People in near Victoria, B.C., were celebrating Queen Victoria’s birthday on May 26, 1896, when a crowd of people overloaded a streetcar, which pulled the bridge down as it fell off. Fifty-five people died. The Quebec Bridge across the St. Lawrence River near Quebec City took 30 years to finish. It collapsed twice during construction. By late August, 1907, it was clear that not all parts of the rail and highway bridge lined up safely. The message to stop working on the bridge never reached construction crews and at least 75 of the 86 men working on the bridge died on Aug. 29 when it twisted and fell apart. About one-third of them were Mohawk steelworkers from the First Nations community of Caughnawaga. Work started again in 1913 on what was supposed to be a better design, and in three years, the bridge was nearly done. Just after the giant centre section had been lifted into place on Sept. 11, 1916, it broke away, taking 13 workers with it into the river. While the Second Narrows Bridge was being built in Vancouver, it collapsed into Burrard Inlet on June 17, 1958, killing 19 men. The cause was a combination of poor-quality steel, design problems and engineering mistakes. In 1994, the bridge was renamed in honour of the men who died: the Ironworkers Memorial Second Narrows Crossing.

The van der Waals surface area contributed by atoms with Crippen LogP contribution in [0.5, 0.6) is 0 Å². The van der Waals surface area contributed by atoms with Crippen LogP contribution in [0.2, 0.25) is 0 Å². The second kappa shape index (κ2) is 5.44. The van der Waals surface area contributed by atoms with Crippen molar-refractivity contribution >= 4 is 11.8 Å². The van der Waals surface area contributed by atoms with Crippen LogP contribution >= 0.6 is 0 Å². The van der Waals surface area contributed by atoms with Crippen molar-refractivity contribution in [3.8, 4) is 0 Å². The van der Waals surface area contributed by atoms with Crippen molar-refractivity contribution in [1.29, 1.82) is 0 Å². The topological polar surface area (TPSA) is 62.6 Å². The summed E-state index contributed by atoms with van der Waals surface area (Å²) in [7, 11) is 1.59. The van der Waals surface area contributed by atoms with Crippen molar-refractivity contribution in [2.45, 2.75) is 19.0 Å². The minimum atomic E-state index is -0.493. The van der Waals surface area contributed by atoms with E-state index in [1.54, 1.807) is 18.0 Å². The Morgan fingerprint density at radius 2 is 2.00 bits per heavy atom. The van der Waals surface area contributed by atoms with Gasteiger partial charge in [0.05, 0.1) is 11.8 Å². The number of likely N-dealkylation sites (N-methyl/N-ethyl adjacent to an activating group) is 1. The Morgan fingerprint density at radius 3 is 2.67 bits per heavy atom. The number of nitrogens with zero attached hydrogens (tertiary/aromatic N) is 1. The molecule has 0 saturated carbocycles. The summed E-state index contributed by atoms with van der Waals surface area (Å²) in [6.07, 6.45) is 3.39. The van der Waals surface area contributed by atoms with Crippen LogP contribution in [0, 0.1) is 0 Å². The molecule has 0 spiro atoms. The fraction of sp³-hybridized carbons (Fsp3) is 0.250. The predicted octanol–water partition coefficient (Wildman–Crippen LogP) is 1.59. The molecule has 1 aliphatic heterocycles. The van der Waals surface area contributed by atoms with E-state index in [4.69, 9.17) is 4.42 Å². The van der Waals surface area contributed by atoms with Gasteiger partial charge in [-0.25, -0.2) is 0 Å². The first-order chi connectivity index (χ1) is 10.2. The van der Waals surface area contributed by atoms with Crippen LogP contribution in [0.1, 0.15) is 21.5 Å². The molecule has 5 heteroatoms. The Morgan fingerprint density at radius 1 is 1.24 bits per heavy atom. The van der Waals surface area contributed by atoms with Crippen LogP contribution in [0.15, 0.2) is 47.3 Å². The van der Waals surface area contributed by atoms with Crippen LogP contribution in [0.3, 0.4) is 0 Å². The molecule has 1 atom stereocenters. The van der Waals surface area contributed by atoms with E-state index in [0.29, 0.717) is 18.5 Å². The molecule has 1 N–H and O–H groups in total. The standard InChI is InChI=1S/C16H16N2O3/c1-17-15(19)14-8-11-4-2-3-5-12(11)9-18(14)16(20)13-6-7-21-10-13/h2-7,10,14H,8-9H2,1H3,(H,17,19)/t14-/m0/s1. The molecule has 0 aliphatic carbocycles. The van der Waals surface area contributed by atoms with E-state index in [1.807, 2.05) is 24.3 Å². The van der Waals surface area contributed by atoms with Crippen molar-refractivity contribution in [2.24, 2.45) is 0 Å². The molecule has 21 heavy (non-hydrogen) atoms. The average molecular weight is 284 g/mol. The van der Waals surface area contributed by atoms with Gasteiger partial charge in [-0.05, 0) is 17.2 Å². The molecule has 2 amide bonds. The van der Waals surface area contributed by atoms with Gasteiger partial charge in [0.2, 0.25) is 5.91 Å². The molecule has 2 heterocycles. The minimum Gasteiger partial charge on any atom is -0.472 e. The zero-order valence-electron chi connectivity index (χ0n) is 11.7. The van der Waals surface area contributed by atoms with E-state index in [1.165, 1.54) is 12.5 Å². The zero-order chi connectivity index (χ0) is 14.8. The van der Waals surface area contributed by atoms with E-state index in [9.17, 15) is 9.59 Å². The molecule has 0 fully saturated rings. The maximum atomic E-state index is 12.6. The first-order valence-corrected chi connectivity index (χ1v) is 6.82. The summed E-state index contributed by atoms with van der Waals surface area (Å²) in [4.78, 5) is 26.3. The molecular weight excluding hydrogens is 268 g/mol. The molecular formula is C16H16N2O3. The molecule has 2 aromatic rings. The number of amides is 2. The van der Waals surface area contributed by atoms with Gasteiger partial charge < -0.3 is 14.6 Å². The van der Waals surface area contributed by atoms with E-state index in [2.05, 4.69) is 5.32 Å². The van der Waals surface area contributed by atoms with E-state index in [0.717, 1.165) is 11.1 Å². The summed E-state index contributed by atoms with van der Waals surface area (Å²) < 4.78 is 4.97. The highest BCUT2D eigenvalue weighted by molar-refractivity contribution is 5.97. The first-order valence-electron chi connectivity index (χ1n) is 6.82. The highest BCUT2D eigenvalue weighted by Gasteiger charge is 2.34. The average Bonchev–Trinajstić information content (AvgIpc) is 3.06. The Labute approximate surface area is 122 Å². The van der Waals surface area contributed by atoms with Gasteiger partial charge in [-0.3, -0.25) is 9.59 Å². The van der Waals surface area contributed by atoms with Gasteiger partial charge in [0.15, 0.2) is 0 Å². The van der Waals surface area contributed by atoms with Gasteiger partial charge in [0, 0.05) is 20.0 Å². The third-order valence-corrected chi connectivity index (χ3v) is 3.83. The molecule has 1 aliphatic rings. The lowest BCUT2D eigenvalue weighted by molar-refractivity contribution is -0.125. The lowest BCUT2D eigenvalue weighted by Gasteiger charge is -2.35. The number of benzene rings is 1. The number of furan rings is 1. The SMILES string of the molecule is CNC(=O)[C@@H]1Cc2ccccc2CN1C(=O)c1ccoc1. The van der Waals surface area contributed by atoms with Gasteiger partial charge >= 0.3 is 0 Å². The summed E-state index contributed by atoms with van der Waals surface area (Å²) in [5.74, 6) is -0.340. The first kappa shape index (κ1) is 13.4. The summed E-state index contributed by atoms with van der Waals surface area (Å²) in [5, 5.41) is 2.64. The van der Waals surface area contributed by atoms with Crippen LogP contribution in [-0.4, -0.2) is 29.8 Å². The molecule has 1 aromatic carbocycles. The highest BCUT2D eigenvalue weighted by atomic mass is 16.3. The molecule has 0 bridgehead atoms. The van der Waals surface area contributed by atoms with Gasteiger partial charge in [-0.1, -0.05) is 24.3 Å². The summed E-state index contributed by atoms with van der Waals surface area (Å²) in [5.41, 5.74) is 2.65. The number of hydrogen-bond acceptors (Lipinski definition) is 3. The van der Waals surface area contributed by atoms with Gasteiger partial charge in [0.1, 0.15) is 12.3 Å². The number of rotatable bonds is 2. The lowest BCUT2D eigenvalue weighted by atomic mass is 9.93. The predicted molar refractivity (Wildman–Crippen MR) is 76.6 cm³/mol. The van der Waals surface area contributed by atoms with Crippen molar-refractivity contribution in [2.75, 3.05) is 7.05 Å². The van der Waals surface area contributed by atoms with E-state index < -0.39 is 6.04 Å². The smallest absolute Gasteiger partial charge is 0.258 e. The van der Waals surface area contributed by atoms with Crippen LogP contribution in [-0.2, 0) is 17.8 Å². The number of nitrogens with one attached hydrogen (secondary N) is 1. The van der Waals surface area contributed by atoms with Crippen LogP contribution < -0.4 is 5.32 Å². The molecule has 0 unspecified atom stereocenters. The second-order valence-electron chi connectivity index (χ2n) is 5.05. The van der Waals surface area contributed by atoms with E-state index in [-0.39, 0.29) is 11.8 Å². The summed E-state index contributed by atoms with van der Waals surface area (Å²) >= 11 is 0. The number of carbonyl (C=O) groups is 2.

The Quebec Bridge collapsed twice while it was being built, in 1907 and 1916